With only a brief glance at Western North Carolina’s growing list of galleries, stores, studios and museums, one can easily see that the art and craft industry has a significant footprint in the region. From the Southern Highland Craft Guild to the Folk Art Center to the Penland School of Crafts, there is a plethora of resources available surrounding art and craft in the region. Today, more than 4,000 craftspeople live and work in WNC, and the craft economy alone generates more than $206 million per year.
How did the mountains and foothills of North Carolina become one of the largest centers of handmade crafts in the United States? Originally, craft items were used in the region for functional purposes to serve as jugs, storage vessels and dinnerware. When the industrial revolution began to flourish in the 18th century and large factories popped up around the state, many household items started to be produced by machines rather than by hand. In the late 1800s and early 1900s, a traditional craft movement began to rejuvenate an interest in craft, particularly in North Carolina, as a way to respond to the mass production and also provide an opportunity to address poverty in the region. People in rural communities were taught marketable skills, particularly weaving and woodworking, as a way to increase their income and connect them with the new tourist market that was coming to the area.
One woman in particular, Frances Goodrich, a Yale-educated Presbyterian missionary, was considered a pioneer for the region’s newly revitalized craft industry. After receiving a handmade bed coverlet from a neighbor as a welcome gift, Goodrich worked with local Madison County families to form a larger community operation. She opened Allanstand Cottage Industries, a weaving cooperative and marketplace, in 1897 as a way to build economic self-reliance for local craftspeople while also preserving the region’s heritage. In 1908, she moved Allanstand to downtown Asheville, and eventually, Goodrich and other local community members established the Southern Highland Craft Guild, the second oldest craft guild in the United States, which hosts 1,000 juried craftspeople from nine southeastern states.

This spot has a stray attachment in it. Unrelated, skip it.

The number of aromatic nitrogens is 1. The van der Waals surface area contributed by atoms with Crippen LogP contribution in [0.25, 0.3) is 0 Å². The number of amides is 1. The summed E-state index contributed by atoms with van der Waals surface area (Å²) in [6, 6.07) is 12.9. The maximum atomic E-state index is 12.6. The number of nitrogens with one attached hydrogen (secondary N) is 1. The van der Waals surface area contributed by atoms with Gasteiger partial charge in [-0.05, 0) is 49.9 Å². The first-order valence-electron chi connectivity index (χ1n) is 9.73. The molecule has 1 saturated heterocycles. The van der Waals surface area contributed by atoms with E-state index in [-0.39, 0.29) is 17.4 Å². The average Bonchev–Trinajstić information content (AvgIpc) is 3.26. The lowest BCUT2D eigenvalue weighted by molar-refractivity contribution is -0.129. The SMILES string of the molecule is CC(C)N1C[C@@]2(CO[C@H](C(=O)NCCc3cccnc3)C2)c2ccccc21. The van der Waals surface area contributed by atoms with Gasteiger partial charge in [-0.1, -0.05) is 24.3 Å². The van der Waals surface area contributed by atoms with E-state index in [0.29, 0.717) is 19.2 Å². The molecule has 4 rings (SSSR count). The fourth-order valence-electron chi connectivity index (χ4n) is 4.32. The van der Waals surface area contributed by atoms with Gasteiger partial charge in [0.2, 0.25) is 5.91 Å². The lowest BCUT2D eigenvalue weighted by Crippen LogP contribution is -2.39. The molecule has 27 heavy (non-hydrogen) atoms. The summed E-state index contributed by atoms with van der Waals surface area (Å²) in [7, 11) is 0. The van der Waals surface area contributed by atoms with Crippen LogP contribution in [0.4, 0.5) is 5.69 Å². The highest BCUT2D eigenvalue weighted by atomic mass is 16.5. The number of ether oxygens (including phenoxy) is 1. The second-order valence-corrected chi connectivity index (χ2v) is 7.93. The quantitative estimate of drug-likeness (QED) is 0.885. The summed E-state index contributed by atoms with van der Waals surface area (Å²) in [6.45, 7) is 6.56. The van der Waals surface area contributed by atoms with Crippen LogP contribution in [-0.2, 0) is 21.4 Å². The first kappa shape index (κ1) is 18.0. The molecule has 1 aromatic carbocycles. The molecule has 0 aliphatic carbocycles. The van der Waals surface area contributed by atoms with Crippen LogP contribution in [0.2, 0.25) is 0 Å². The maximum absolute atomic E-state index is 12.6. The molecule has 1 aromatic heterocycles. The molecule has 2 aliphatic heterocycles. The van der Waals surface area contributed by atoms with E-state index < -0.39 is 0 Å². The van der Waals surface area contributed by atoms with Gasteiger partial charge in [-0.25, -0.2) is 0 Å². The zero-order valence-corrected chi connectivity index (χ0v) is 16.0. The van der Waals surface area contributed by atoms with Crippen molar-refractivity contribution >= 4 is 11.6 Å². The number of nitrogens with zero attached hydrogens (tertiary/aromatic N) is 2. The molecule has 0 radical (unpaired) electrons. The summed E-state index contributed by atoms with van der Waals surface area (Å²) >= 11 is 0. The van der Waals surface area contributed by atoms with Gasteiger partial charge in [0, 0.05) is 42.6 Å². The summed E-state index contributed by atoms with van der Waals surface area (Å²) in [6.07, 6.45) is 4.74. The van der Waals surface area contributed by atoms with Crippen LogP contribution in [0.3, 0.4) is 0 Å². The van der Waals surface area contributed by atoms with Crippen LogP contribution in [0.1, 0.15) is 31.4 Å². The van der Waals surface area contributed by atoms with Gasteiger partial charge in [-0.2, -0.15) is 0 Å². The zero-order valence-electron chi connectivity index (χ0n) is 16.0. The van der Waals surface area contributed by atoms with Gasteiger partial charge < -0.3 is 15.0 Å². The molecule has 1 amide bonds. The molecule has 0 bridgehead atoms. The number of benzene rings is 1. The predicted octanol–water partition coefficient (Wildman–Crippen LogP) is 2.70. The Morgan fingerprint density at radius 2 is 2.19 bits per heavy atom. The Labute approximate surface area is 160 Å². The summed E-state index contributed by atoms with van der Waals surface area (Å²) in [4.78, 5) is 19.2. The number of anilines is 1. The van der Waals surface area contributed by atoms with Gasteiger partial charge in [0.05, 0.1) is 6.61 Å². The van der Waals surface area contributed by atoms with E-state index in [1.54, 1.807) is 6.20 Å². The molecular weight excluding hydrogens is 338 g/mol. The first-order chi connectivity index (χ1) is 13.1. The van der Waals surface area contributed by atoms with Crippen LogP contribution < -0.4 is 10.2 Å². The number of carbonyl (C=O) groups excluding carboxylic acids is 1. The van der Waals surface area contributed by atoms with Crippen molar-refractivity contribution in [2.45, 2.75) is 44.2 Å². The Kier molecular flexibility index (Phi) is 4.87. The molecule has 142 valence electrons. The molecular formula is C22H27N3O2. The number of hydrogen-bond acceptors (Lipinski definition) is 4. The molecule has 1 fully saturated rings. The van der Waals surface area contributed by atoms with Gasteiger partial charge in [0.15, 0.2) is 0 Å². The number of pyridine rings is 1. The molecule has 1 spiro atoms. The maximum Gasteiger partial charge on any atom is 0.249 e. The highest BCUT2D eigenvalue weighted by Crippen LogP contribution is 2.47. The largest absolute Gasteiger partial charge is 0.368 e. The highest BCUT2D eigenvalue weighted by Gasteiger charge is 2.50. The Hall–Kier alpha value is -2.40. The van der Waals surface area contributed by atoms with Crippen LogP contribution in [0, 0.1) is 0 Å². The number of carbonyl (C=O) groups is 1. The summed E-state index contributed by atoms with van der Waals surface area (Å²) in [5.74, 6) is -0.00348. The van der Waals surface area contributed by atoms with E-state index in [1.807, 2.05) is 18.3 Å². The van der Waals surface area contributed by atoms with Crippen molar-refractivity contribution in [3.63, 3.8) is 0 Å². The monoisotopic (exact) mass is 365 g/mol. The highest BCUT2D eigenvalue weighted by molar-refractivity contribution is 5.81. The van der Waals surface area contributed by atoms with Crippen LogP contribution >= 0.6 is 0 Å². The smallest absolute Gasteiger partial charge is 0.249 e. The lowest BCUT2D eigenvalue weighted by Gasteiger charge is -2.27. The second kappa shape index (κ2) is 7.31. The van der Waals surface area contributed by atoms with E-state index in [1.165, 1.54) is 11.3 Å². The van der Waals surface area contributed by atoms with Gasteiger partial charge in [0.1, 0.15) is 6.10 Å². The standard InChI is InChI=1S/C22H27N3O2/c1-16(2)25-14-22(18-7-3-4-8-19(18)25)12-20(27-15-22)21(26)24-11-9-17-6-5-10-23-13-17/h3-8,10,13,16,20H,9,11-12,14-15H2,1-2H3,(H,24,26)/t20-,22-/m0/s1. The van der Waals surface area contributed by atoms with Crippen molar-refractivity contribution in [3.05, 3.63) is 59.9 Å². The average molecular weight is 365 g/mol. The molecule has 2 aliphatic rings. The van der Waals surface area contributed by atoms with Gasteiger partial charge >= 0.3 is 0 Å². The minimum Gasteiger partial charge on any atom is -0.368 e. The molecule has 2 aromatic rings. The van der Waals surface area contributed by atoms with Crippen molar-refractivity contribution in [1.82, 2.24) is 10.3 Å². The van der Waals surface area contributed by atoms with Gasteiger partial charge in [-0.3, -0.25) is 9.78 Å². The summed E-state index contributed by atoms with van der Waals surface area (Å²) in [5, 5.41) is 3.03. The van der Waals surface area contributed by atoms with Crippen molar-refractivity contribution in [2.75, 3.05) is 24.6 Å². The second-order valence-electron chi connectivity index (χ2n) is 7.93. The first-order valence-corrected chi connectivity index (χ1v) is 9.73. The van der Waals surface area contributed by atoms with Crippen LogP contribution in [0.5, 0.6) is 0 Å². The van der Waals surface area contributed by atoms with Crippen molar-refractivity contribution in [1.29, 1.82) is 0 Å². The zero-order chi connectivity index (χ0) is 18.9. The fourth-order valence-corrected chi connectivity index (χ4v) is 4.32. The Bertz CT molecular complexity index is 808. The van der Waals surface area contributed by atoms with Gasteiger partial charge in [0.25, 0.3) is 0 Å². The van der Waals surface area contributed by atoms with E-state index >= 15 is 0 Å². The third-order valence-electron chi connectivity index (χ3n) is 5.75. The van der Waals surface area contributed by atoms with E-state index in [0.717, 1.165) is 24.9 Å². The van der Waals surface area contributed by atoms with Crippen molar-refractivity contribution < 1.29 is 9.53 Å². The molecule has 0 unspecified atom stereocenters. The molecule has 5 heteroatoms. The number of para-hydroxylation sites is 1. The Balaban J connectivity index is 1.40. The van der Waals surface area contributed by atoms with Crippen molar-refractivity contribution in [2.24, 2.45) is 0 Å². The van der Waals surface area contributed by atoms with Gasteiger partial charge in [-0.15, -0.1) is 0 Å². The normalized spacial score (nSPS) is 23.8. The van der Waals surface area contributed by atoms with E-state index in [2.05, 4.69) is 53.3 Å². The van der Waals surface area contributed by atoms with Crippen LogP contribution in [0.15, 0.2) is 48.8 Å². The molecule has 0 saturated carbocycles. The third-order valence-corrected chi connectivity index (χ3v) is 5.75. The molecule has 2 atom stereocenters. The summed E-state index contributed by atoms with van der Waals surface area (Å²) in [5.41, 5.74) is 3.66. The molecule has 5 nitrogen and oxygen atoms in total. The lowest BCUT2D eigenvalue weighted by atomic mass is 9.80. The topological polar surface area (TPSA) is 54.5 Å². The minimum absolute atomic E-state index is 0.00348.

Today, Western North Carolina continues to uphold the rich tradition of art and craft through both traditional and contemporary organizations, such as the Center for Craft, Creativity and Design in Asheville and the John C. Campbell Folk School, as well as fairs like The Big Crafty and The North Carolina Arboretum’s Carolina Craft Day. Universities and colleges, including Western North Carolina University, Appalachian State University and Haywood County Community College, now have entire curriculums and programs centered around craft. No matter what style or interest you may have, there is something for everyone when you unravel and explore Asheville and Western North Carolina’s thriving art and craft industry.
The North Carolina Arboretum’s Carolina Craft Day is scheduled for Saturday, September 24, from 10 a.m. – 4 p.m. inside the Arboretum’s Education Center. Craft demonstrations, musical performances and juried art and craft vendors working in fiber, paper, clay, metal and wood will be on site selling their work. For more information, please click here.